Philosophical Imperatives for Ayurveda’s Progress

Classical Ayurveda employed the sankhya-yoga system mostly to rationalise its metaphysical view(13); the nyaya-vaisheshika was likewise employed to rationalise medical experience. Succinctly stated, the philosophical imperatives for Ayurveda’s progress  are an enhancement of its sankhya with Vedanta, of its  nyaya with mathematical reasoning and of its vaisheshika with physiology and chemistry.(14) (Vagbhata himself inaugurated this process when he chose not to even passingly refer to the sankhya cosmogony in his classic.) But, Ayurveda shall not be a passive appropriator of these sciences; it will enhance them as much because explanation of observations can scarcely be accomplished without augmenting science.(15) While retaining its cultural traits of compassion, gentleness and holism, Ayurveda will march towards acquiring greater scientific robustness.

Sadly, these obvious implications have not been adequately recognised. The science-killing idea of textual immortality, the view that ancient medical texts being divined(16) by sages are finished products requiring neither modification nor advancement, is a major cause of Ayurveda’s unimpressive progress after the Classical Era.(17) Illusion of knowledge, history proves, is the most tenacious form of ignorance. Vagbhata’s magnum opus too faced resistance from such an ignorant view about 1500 years ago. He was courageous and history has reassuringly crowned his scientific courage with victory. He clarified illuminatingly, through word and deed, the primacy of ‘science as a state of mind’ (shastra-sadbhava) over ‘science  as a body of facts’ (shastra-matra).(18) It  is best to end this essay with his immortal words that exemplify scientific straight-thinking - “Ayurveda does not derive its authority by the fact of its being divined by Brahma;  its merit comes simply from the verifiable truths it contains”.

वाते पित्ते श्लेष्मशान्तौ च पथ्यं
तैलं सर्पिर्माक्षिकं च क्रमेण।
एतद् ब्रह्मा भाषतां ब्रह्मजो वा
का निर्मन्त्रे वक्तृभेदोक्तिशक्ति:।।
(अहृ.उ.४०)

Notes and References
  1. विकारो धातुवैषम्यं साम्यं प्रकृतिरुच्यते। सुखसंज्ञकमारोग्यं विकारो दु:खमेव च।। (च.सू.९) संज्ञकग्रहणेन लौकिकसुखं न परमार्थत: सुखमिति दर्शयति, यतो वक्ष्यति “सर्वं कारणवद्दु:खं” इत्यादि। (चक्र:) चिकित्सा तु नैष्ठिकी या विनोपधाम्। (च.शा.१) निष्ठा अत्यन्तदु:खमोक्षो मोक्षरूप:। (चक्र:)
  1. Vedanta or the Science of Reality by K A Krishnaswamy Iyer
  1. सुखार्था: सर्वभूतानां मता: सर्वा: प्रवृत्तय:। सुखं च न विना धर्मात् तस्माद्धर्मपरो भवेत्।। (अहृ.सू.२)
  1. त्रिवर्गशून्यं नारम्भं भजेत्तं चाविरोधयन्। (अहृ.सू.२)
  1. सर्वं कारणवद्दु:खं। (च.शा.१) मानसो ज्ञानविज्ञानधैर्यस्मृतिसमाधिभि:। (च.सू.१) ज्ञानम् अध्यात्मज्ञानं, समाधि: आत्मनि मनसो नियमनम्। (चक्र:)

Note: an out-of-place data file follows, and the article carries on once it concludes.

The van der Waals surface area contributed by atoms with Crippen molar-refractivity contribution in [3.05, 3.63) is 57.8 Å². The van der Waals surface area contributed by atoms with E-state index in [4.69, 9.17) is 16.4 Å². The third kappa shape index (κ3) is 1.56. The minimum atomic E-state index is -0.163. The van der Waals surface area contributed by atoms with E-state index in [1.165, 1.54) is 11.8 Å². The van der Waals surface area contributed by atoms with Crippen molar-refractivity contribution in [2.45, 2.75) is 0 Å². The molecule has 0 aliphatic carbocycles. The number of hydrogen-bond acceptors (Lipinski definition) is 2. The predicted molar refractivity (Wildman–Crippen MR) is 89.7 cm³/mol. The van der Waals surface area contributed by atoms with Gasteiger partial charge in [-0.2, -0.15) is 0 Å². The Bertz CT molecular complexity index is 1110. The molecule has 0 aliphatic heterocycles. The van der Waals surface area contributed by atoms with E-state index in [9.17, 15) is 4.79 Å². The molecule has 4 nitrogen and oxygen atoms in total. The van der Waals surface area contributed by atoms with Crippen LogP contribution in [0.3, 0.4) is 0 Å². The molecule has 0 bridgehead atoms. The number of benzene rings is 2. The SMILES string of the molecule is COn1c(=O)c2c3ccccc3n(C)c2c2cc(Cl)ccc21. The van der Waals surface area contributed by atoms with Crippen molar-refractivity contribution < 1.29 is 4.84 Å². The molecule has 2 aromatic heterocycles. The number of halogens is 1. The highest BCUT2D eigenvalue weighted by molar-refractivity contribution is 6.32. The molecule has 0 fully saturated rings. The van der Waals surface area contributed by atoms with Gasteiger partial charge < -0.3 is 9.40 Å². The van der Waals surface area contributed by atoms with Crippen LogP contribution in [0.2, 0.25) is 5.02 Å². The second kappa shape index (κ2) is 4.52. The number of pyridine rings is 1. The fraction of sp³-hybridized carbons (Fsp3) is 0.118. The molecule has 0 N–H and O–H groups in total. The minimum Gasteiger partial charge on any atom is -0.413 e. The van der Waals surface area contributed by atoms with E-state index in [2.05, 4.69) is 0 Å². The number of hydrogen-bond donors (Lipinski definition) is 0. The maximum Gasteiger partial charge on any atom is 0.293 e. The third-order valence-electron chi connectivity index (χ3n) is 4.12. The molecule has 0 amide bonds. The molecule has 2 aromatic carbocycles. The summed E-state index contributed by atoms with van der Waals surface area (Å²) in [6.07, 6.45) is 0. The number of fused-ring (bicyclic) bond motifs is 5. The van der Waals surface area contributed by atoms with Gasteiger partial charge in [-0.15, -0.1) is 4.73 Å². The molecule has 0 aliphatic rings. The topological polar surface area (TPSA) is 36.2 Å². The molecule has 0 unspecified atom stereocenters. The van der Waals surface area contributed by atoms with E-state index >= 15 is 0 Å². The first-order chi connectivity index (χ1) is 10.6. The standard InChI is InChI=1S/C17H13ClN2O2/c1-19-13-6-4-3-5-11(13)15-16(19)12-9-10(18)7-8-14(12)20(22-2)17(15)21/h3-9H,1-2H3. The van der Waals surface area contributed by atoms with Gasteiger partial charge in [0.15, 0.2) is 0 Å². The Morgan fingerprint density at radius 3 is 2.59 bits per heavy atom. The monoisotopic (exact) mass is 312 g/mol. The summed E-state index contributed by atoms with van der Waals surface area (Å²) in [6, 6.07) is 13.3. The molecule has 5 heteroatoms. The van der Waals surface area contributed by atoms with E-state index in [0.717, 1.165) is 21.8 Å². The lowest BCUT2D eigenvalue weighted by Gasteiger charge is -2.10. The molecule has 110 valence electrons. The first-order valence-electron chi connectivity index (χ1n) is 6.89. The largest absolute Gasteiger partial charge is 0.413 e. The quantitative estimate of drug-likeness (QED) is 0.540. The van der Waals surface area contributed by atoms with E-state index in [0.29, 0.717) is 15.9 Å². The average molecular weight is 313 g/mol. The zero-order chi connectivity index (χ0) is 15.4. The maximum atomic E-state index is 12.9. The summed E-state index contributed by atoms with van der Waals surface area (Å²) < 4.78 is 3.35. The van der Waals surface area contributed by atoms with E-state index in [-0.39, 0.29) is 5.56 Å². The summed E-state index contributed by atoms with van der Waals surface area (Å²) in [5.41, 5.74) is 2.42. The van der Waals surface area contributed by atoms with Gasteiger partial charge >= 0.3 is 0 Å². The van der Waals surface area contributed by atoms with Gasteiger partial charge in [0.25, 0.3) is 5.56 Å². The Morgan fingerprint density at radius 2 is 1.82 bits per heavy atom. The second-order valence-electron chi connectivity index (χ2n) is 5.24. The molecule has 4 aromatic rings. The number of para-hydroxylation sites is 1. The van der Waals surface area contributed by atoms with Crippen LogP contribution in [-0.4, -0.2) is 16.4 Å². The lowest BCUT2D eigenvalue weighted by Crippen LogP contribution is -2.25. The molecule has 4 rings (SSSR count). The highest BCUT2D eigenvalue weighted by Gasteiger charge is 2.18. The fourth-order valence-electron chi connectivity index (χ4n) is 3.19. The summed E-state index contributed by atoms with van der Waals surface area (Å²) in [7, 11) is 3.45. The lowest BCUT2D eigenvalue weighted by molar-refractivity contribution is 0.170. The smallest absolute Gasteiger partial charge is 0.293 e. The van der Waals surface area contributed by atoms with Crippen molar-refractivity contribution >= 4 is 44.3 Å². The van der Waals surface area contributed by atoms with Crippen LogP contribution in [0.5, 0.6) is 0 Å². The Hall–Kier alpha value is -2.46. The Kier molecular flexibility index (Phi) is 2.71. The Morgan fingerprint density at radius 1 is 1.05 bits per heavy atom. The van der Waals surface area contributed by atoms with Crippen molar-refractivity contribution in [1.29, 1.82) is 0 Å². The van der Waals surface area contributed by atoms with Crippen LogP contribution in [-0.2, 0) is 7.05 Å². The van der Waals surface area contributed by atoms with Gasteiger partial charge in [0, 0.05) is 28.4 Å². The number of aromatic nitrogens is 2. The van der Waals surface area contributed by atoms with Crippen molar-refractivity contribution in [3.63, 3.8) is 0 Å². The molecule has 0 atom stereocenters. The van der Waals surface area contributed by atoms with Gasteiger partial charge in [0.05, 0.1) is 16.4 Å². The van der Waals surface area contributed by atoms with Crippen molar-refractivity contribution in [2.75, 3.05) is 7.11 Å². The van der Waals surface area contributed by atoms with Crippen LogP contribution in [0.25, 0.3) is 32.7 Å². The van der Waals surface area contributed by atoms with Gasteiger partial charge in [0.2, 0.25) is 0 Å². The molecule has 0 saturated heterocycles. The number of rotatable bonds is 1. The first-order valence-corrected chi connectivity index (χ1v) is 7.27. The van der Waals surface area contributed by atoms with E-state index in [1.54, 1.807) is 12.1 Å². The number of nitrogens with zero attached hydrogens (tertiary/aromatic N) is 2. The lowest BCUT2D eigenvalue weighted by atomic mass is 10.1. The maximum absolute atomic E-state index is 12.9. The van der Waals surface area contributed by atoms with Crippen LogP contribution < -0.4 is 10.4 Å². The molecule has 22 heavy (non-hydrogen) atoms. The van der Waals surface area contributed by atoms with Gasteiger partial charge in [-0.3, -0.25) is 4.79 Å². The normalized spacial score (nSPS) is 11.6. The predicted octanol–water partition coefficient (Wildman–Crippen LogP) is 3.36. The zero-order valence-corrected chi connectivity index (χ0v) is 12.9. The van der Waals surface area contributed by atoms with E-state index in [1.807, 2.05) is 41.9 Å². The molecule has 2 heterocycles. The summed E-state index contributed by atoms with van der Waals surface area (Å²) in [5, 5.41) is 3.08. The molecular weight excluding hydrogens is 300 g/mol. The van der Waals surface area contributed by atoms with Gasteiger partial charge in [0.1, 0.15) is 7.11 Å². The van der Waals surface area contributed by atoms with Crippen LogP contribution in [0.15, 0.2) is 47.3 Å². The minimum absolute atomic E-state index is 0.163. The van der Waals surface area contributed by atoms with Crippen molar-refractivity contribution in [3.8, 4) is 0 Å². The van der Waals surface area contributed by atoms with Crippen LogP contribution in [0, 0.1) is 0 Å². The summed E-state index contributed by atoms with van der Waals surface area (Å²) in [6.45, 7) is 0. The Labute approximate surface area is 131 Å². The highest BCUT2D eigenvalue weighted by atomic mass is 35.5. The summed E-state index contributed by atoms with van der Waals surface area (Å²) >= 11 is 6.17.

1. महात्मानस्तु मां पार्थ दैवीं प्रकृतिमाश्रिता:। भजन्ति...।। (भगवद्गीता)
  1. प्रयोग: शमयेद्व्याधिमेकं योऽन्यमुदीरयेत्। नासौ विशुद्ध: शुद्धस्तु शमयेद्यो न कोपयेत्।। (अहृ.सू.१३)
  1. न चाहारसमं किंचित् भैषज्यमुपलभ्यते। (का.सं)
    स्निग्धवृद्धद्विजातीनां कथा: शृण्वन् मन:प्रिया:। आशावान् व्याधिमोक्षाय क्षिप्रं व्रणमपोहति।। (अहृ.सू.२९)
    कालो भेषजयोगकृत्। (अहृ.सू.१)
  1. भगवन्! शारीरमानसागन्तुव्याधिभिर्विविधवेदनाभिघातोपद्रुतान् सनाथानप्यनाथवद्विचेष्टमानान् विक्रोशतश्च मानवानभिसमीक्ष्य मनसि न: पीडा भवति। तेषां रोगोपशमनार्थमात्मनश्च प्राणयात्रार्थं प्रजाहितहेतोरायुर्वेदं श्रोतुमिच्छाम इहोपदिश्यमानम्। (सु.सू.१)
  1. द्विविधा हि परीक्षा ज्ञानवतां प्रत्यक्षमनुमानं च। (च.वि.४)
  1. दृष्टद्वारोपकारी युक्तिव्यपाश्रये, अदृष्टद्वारोपकारी दैवव्यपाश्रये। (चक्र: च.वि.८)
  1. तदेव युक्तं भैषज्यं यदारोग्याय कल्पते। (च.सू.१)
    Note the striking difference of this stance from that of an  ideological system like Homeopathy.
  1. The tridosha theory of Ayurveda seems to be modelled after the triguna theory of the Sankhya. Though pranayama, samadhi and ashta-siddhis of the yoga system have been alluded to in the Ayurvedic classics, there is no reference to the healing power of yogasanas.
  1. न मानेन विना युक्ति: द्रव्याणां जायते क्वचित्। (शा.पू.)
    The value of the science contained in the systems cannot be great now when experimental methods of investigation have advanced so much. (M Hiriyanna in Outlines of Indian Philosophy p. 184)
  1. Towards Ayurvedic Biology – A decadal vision document by M S Valiathan
  1. “Intuition has played the basic role in the development of Ayurvedic concepts. The concepts of modern science, on the other hand, are based on experimental observations. It is difficult for the two different patterns of concepts based on intuition and experimentation respectively to become absolutely identical with each other”. (Pandit Shiv Sharma in Ayurvedic Medicine – Past and Present).The tridosha concept of Ayurveda, as has been noted earlier,  seems to be modelled after the triguna concept of the Sankhya system.  Speaking about the basis of the Sankhya concepts, M Hiriyanna contrastingly writes, “In fact, it is by a proper synthesis of the common and enduring features of the things of experience that the conception of Prakriti has been reached as the idea of gold, for instance, is reached by a comparison of golden things like bracelets and rings.”(Popular Essays in Indian Philosophy)
  1. A greater reason was of course the socio-political unrest that India faced during the last millennium.
  1. अज्ञातशास्त्रसद्भावान् शास्त्रमात्रपरायणान्। त्यजेद्दूराद् भिषक्पाशान् पाशान् वैवस्वतानिव।। (अहृ.उ.४०) अर्थरूपस्यायुर्वेदस्य नित्यत्वं, न शब्दरूपस्य। (चक्र: च.सू.४०)

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G L Krishna is an Ayurvedic doctor practising in Bengaluru. "Nature he loves and, next to Nature, Art."